Please use this identifier to cite or link to this item: http://hdl.handle.net/2440/96114
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Type: Journal article
Title: What's in a name? developing definitions for common health technology assessment product types of the international network of agencies for health technology assessment (Inahta)
Author: Merlin, T.
Tamblyn, D.
Ellery, B.
NAHTA Quality Assurance Group
Citation: International Journal of Technology Assessment in Health Care, 2014; 30(4):430-437
Publisher: Cambridge University Press
Issue Date: 2014
ISSN: 0266-4623
1471-6348
Statement of
Responsibility: 
Tracy Merlin, David Tamblyn, Benjamin Ellery and the INAHTA Quality Assurance Group
Abstract: Objectives: A mapping exercise was undertaken to determine how HTA is being described and conducted across the International Network of Agencies for Health Technology Assessment (INAHTA), with the aim of harmonizing terminologies and approaches. Methods: Three progressive surveys were undertaken. In 2010, INAHTA agencies were asked to provide details on all of their HTA products. In 2013, additional information was sought on key methodological characteristics of five of the most common HTA product types. Subsequently, final agreement was sought on three proposed product types. Results: Forty-five HTA agencies responded to at least one of the surveys. In 2010, twenty-one agencies reported publishing over seventy named HTA products. Core domains associated with full HTA reports were reported by a third of agencies but were labeled differently, so products were classified according to product type (n =17). Agencies producing short, tailored products increased between 2010 and 2013, with the publication of rapid reviews doubling from 33 percent to 66 percent. In 2013, half of the agencies adapted their common HTA products from documents produced by other agencies. A consensus (>70 percent) was achieved on definitions for HTA reports, mini-HTAs, and rapid reviews. Conclusions: The product label for an HTA is not always indicative of its content. Terminology has, therefore, been agreed to make explicit the trade-off between rigor and timeliness in three common HTA product types. An INAHTA Product Type (IPT) Mark has been created to identify each of these. It is hoped this will further facilitate HTA adaptation between agencies and reduce duplication of effort.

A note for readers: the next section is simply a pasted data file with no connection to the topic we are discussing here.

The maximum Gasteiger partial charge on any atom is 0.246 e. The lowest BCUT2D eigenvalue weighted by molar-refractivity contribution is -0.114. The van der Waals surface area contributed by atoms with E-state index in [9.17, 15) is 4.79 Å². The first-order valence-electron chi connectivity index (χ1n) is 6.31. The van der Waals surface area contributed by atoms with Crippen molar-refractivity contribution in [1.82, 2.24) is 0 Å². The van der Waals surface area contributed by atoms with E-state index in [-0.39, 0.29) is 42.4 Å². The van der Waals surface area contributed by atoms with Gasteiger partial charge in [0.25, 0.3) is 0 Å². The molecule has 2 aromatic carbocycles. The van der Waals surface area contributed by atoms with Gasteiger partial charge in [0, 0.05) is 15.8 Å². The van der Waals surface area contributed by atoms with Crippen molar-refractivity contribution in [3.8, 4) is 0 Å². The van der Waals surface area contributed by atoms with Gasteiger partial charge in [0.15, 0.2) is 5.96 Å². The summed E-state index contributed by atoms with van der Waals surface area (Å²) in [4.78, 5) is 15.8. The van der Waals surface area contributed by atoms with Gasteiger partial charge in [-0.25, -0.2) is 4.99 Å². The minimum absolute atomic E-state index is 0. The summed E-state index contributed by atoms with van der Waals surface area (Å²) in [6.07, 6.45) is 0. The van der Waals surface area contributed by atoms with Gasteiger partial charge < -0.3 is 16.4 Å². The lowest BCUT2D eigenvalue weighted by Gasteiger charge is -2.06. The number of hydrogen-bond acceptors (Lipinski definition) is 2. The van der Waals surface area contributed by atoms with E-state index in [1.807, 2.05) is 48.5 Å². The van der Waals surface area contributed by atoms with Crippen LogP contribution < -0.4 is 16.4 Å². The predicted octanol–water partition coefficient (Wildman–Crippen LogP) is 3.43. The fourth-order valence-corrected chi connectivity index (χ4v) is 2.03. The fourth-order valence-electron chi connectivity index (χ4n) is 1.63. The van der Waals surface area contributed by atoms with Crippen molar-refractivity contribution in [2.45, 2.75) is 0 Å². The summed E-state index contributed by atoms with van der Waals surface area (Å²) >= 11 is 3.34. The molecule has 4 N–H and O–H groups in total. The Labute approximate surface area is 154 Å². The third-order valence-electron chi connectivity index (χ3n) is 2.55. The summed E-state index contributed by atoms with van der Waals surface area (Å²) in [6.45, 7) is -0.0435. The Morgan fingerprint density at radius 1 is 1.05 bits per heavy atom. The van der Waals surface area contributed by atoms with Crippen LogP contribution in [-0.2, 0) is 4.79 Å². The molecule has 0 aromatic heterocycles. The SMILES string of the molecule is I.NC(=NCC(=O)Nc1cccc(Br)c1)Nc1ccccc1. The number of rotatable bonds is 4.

Keywords: Technology Assessment; Biomedical/standards; Technology Assessment; Biomedical/methods; Terminology as Topic; Policy Making/standards; Health Policy/standards
Rights: © Cambridge University Press 2014. The online version of this article is published within an Open Access environment subject to the conditions of the Creative Commons Attribution-NonCommercial-ShareAlike licence <http://creativecommons.org/licences/by-nc-sa/3.0/>. The written permission of Cambridge University Press must be obtained for commercial re-use
RMID: 0030024775
DOI: 10.1017/S0266462314000543
Appears in Collections:Public Health publications

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